I don't disagree with your assessment that a presbyter is a sub-bishop and I don't
disagree that a presbyter is essentially a chorepiscopos. All I wanted to bring up
was the chorepiscopos originally was an actual rural bishop (as the name
implies) used on the understanding that (traditional) bishops were for assigned to
metropolises and chorepiscopos were assigned to rural areas. Eventually, the
chorepiscopos developed into a sub-bishop model.
I'm not so sure auxiliary bishops and titular bishops were ever consider a rank on
their own. If I gave that impression, I apologize. I merely pointed out that the
existence of auxiliary bishops hinges on the concept of titular bishops. One can
only be ordained bishop on a diocese, even a defunct diocese. Conceptually, this
is no different than a general bishop ordained on a non-physical diocese.
Was the use of ordaining bishops as titular bishops an abuse of the canon?
Maybe. It looks like it was a sneaky work around. But the opposite view is
justifiable. The existence of titular bishops was a theological declaration that
even defunct diocese were not a mere passage of history. Rather they are (not
were) also part of the full One Catholic Apostolic Church that transcends time.
And since the One Catholic Apostolic Church shall by no means pass away, any
defunct diocese is not considered extinct or passed, but found alive fully in some
other medium. It would seem theologically wrong to say the Holy Spirit guided
certain holy bishops to create diocese by cooperating with civil administration
only to turn around and say now that a particular diocese does not exist and that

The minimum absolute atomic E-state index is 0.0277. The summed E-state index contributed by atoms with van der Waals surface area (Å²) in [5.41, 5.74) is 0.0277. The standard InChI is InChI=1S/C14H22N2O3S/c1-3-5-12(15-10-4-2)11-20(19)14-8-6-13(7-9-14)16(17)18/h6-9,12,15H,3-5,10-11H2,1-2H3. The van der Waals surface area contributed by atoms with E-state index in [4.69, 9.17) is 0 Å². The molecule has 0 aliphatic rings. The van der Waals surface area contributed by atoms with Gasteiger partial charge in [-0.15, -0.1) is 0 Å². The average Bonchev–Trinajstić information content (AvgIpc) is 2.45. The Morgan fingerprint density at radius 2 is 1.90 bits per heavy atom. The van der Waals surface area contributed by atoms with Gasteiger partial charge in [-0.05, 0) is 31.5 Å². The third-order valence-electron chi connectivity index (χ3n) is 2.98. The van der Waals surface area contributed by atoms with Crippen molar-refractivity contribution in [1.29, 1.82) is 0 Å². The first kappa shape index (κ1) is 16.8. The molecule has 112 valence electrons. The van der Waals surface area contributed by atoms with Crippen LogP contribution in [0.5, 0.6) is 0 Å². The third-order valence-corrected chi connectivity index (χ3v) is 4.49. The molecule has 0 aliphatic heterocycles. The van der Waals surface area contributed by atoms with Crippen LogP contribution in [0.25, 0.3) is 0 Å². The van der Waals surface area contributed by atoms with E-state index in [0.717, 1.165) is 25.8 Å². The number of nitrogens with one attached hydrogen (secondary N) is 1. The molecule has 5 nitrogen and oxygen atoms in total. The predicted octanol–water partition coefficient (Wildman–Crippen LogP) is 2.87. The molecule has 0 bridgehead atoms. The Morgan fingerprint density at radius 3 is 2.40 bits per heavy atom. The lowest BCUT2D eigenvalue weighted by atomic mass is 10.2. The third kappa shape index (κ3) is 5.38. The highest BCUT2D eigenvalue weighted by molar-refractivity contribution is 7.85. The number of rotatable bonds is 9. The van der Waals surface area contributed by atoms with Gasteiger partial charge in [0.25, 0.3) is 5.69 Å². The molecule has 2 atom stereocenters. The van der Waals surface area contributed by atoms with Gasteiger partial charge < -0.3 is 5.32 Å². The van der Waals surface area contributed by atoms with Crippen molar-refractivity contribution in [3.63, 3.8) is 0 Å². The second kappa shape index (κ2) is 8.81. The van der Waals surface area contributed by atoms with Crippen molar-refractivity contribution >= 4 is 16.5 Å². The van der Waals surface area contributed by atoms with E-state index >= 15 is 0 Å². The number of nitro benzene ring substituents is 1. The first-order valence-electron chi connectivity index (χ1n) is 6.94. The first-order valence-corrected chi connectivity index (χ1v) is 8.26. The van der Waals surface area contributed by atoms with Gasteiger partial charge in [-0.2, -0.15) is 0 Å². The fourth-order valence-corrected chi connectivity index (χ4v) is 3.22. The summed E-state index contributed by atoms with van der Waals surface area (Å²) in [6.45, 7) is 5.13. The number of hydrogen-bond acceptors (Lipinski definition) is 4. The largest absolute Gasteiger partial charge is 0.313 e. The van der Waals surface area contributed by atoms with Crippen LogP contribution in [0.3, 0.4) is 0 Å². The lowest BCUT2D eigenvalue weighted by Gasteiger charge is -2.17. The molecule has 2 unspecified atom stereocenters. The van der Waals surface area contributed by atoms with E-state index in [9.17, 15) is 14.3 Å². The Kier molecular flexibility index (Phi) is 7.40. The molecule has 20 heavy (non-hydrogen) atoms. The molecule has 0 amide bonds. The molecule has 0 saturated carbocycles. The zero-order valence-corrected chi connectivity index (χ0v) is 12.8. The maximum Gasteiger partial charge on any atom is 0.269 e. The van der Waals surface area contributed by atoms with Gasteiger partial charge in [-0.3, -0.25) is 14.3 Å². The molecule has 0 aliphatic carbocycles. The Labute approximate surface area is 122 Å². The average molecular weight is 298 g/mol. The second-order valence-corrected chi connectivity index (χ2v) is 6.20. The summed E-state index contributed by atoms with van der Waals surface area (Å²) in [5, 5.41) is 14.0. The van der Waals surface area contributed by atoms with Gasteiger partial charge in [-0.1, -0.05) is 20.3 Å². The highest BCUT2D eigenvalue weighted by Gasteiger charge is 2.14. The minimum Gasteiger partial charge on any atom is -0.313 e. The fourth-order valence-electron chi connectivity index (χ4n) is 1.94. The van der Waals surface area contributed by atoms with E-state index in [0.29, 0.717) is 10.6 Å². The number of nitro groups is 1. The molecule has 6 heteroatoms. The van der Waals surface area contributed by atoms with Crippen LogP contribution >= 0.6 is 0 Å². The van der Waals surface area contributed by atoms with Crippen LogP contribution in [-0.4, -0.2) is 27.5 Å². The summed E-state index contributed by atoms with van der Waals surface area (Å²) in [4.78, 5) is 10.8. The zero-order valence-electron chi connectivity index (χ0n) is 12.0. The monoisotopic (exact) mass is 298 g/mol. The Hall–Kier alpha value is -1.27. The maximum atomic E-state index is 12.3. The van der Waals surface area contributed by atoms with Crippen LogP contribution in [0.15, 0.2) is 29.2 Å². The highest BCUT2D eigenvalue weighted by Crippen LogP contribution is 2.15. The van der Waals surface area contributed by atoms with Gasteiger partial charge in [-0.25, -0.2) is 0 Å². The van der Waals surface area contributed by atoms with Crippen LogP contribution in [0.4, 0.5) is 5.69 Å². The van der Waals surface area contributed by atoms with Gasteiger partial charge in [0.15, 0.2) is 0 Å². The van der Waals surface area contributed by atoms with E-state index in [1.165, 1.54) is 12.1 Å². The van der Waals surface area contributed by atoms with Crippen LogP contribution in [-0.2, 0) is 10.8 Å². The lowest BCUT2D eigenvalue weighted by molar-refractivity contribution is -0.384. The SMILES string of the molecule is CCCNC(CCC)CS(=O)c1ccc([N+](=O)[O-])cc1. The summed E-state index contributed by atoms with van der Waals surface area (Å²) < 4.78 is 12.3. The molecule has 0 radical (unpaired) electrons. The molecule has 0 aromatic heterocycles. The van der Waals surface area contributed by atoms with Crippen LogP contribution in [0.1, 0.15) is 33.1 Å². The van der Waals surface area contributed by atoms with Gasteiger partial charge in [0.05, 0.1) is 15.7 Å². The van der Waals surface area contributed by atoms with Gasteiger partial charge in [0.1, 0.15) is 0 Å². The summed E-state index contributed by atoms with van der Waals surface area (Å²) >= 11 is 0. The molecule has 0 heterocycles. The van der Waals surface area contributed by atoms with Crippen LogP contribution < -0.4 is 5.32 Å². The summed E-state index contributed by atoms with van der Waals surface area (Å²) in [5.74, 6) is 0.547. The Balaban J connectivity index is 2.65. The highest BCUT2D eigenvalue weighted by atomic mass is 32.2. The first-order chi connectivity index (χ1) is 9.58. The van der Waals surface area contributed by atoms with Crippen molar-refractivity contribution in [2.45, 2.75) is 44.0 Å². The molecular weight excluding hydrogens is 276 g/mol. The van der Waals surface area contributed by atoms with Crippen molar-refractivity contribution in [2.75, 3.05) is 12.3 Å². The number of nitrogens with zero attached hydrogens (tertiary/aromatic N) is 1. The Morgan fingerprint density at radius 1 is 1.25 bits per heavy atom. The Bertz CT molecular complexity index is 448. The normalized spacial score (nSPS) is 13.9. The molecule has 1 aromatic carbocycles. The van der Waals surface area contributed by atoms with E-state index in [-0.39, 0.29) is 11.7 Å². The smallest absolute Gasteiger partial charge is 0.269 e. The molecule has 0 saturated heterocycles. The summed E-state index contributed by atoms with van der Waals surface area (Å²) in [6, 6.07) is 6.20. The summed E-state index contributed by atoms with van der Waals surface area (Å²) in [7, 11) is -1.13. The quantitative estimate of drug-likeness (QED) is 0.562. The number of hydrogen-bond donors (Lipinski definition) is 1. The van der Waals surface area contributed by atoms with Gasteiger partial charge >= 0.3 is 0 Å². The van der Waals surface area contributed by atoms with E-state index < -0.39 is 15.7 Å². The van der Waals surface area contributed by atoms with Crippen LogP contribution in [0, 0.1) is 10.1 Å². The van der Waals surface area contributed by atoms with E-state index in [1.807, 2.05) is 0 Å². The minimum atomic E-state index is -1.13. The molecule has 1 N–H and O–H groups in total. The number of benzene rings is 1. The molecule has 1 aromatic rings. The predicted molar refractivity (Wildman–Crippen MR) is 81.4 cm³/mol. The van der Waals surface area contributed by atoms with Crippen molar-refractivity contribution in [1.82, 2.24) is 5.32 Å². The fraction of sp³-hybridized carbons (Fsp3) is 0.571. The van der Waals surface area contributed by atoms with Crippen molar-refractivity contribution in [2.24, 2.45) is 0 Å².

church passed away, it was never really part of the Church.
It is difficult to state when the existence of titular bishop was found. According to
The new Schaff-Herzog encyclopedia of religious knowledge, we begin to see
some useful information.
“If, therefore, occasion arose for the designation of a representative to perform episcopal
functions in the place of an incapacitated bishop, it was necessary to call upon some neighboring
bishop or one who happened to be in those parts. In the ninth and tenth centuries, certain
Spanish bishops who had been driven from their sees by the Saracens, and in the tenth, some
from Prussia and Livonia who were in a similar position, served in this capacity….So even after all
hope of the recovery of these territories had been abandoned, bishops continued to be
consecrated for these dioceses, called episcopi in partibus infidelium (bishops in the regions of
As one can see, there is a development from auxillary bishops (who happened to
be unable to return to their sees and who helped similar diocesan bishops) to
titular bishops (who were seen a diocese of unbelievers or potential believers).
Both were never seen as violations of canonical law.
In anticipation of your exegesis on titular bishops occurring before the
Rome/Constantinople schism, especially how St Gregory's case was an abuse, I
would offer some comments on Chalcedon that must be factored in.
"The first and most obvious point is that all parties took for granted the happy coincidence of
church and empire. As Christian apologists had recognized long before, the church’s universal
vocation (“go into all nations”) and the Roman Empire’s aspirations to universality neatly